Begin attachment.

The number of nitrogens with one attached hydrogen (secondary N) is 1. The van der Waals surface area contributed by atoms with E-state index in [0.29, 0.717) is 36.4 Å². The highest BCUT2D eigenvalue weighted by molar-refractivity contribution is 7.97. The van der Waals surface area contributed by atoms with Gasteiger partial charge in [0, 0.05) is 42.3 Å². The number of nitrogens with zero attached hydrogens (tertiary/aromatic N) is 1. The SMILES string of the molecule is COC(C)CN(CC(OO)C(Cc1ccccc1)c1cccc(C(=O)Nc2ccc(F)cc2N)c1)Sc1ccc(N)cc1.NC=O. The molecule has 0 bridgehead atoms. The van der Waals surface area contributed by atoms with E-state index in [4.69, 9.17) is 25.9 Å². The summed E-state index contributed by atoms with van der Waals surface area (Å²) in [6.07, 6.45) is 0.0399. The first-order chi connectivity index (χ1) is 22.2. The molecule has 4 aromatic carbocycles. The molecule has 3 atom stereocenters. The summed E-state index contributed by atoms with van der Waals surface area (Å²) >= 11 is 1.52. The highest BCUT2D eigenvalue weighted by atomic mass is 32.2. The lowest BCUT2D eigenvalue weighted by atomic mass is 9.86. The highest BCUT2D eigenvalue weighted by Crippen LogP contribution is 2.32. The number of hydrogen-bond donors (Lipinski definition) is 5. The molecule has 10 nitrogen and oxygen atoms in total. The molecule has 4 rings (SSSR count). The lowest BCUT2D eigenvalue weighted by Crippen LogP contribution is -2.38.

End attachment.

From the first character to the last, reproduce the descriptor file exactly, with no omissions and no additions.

The number of nitrogens with one attached hydrogen (secondary N) is 1. The van der Waals surface area contributed by atoms with E-state index in [0.29, 0.717) is 36.4 Å². The highest BCUT2D eigenvalue weighted by molar-refractivity contribution is 7.97. The van der Waals surface area contributed by atoms with Gasteiger partial charge in [0, 0.05) is 42.3 Å². The number of nitrogens with zero attached hydrogens (tertiary/aromatic N) is 1. The SMILES string of the molecule is COC(C)CN(CC(OO)C(Cc1ccccc1)c1cccc(C(=O)Nc2ccc(F)cc2N)c1)Sc1ccc(N)cc1.NC=O. The molecule has 0 bridgehead atoms. The van der Waals surface area contributed by atoms with E-state index in [4.69, 9.17) is 25.9 Å². The summed E-state index contributed by atoms with van der Waals surface area (Å²) in [6.07, 6.45) is 0.0399. The first-order chi connectivity index (χ1) is 22.2. The molecule has 4 aromatic carbocycles. The molecule has 3 atom stereocenters. The summed E-state index contributed by atoms with van der Waals surface area (Å²) >= 11 is 1.52. The highest BCUT2D eigenvalue weighted by atomic mass is 32.2. The lowest BCUT2D eigenvalue weighted by atomic mass is 9.86. The highest BCUT2D eigenvalue weighted by Crippen LogP contribution is 2.32. The number of hydrogen-bond donors (Lipinski definition) is 5. The molecule has 10 nitrogen and oxygen atoms in total. The molecule has 4 rings (SSSR count). The lowest BCUT2D eigenvalue weighted by Crippen LogP contribution is -2.38.